In keeping with the convention, the Finance Minister announced no changes to the tax slabs or rates. All eyes are now on the upcoming general elections and the Union Budget later this year
Over the last month, we have read a host of wish lists from Union Minister Of Finance Nirmala Sitharaman’s Interim Budget from various sectors and industries. These wish lists came even though Interim Budgets, which are announced a few months before the general elections and are meant to cover the transition period between the current and new governments, are typically non-events.
Instead of making new announcements, an Interim Budget merely recaps major decisions taken by the present government over the last five years. Any new announcements could be seen as a populist move just before the elections. In keeping with the convention, Sitharaman also announced no changes to the tax slabs or rates; neither did she introduce any welfare schemes, in the Interim Budget tabled on February 1, 2024.
“Being a vote on account, no major changes were expected in the tax rates. All hopes are pinned to the Budget post elections,” says Divya Baweja, partner, Deloitte India.
Though no changes were made to the tax slabs, rates or schemes, taxpayers have found a mention, at least in the past three Interim Budgets, including the current one. In the 2014 Interim Budget, then finance minister P. Chidamabaram raised taxpayers hopes for a simplified tax regime when he mentioned the readying of the Direct Taxes Code (DTC). “We have also got ready a Direct Taxes Code that will serve us for at least the next 20 years. I intend to place it on the website for a public discussion without partisanship or acrimony. I appeal to all political parties to resolve to pass the GST laws and the DTC in 2014-15,” he said.
Subsequently, the next government, led by the Bharatiya Janata Party (BJP), brought in the GST law in 2017. The BJP government that won the next elections as well, brought in the new tax regime in 2020; not called the DTC, but the new tax regime meant to serve a similar purpose—of simplifying taxpayers’ lives by cutting down complexities and reducing the rates. Last year, Sitharaman made the new tax regime the default one, though allowing taxpayers to opt for the old tax regime. The new tax regime does not allow any deductions or exemption, unlike the old regime that nudges taxpayers to invest as well as save taxes.
The Interim Budget in 2019, presented by then finance minister Piyush Goyal, was no different, and addressed the taxpayers. Highlighting that the number of income tax returns filed has increased from 37.90 million in 2013-14 to 68.50 millon, showing 80 per cent growth in the tax base, that year, Goyal said, “I thank the honest taxpayers of India for reposing faith in our government. Let me assure them that we have used their contribution to serve the poor and create better infrastructure.”
During this period, taxpayers’ interface with the income tax department was simplified and became largely faceless, with a lot of processes moving online.
In the latest Interim Budget, Sitharaman highlighted that “over the last 10 years, the direct tax collections have more than trebled and the return filers swelled to 2.4 times.” Just like Goyal, she assured the taxpayers that their contributions have been used wisely for the development of the country and welfare of its people.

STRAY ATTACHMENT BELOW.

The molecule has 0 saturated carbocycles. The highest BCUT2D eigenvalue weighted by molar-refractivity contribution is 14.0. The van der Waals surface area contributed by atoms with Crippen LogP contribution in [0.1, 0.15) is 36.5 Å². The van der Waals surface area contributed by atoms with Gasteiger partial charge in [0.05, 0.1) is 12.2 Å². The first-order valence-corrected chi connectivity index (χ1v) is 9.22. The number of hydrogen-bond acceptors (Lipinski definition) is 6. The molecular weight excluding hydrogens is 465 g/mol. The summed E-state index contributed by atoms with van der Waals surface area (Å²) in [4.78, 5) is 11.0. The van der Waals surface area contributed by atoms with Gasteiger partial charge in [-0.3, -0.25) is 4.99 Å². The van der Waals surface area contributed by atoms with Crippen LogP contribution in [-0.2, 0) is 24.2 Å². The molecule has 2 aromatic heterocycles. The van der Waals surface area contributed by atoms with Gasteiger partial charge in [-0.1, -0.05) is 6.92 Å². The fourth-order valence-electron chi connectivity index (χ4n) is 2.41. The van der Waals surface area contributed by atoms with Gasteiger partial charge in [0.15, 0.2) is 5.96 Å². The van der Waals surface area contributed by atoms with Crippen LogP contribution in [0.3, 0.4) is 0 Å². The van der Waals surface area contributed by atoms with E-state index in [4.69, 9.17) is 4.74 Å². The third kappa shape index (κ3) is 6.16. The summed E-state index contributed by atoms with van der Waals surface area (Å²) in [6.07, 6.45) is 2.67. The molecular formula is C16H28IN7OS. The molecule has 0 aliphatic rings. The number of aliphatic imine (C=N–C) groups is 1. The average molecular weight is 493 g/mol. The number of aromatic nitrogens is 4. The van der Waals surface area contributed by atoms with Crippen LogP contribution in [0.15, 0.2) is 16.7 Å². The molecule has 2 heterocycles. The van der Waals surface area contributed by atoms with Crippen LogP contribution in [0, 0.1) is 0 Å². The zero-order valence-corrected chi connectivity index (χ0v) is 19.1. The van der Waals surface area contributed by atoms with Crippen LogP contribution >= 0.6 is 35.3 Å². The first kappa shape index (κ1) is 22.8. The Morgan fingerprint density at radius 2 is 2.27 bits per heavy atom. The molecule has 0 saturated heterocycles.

The only change that Sitharaman proposed was related to “ease of living and ease of doing business” and promises to provide significant relief to the taxpayers involved in tax disputes.
“There are a large number of petty, non-verified, non-reconciled or disputed direct tax demands, many of them dating as far back as the year 1962, which continue to remain on the books, causing anxiety to honest tax payers and hindering refunds of subsequent years,” she said.
The Interim Budget proposed to withdraw such outstanding direct tax demands up to Rs 25,000 for the period up to FY2009-10 and up to Rs 10,000 for FY2010-11 to FY2014-15. Sitharaman said this move was expected to benefit about 10 million taxpayers, a lot of whom may be senior citizens by now.
“The withdrawal of disputed tax demands is a welcome move as taxpayers facing such demands will get a breather of no recovery of such demands. Also, this will save them the time and cost to be spent on appellate proceedings,” says Baweja.
Gautam Nayak, partner at CNK & Associates LLP, a law firm, explains in detail. “The incorrect outstanding tax demands uploaded on the system by the tax officers has been an irritant for many taxpayers. Every year that a refund was due, they would get a notice asking why the refund should not be adjusted against the tax demands. They would have to respond each time explaining how there is really no valid demand outstanding and also file evidence supporting that. No action was being taken by the (income tax) department to delete such demands in spite of evidence being furnished, on account of the assessing officers not giving their concurrence in this regard. This nuisance would be reduced now for many taxpayers. In a sense, this is a cleaning up of the system of the tax department.”
However, given that there’s a cap on the tax demands to be settled, it may not solve the issue completely. “For taxpayers with larger demands, the problem will persist, and action needs to be taken to ensure that the system works properly and taxpayers are not unnecessarily harassed,” says Nayak.
The government has taken steps to resolve tax disputes earlier too. In 2020, it launched the tax dispute resolution scheme, “Vivad Se Vishwas”, to address the pending tax-related cases. It allowed taxpayers to settle the matter by paying the original amount and exempted them from paying the interest rate accumulated and the specified penalty.
All eyes are now on the general elections likely to be held in May 2024 and the Union Budget that the new government will propose.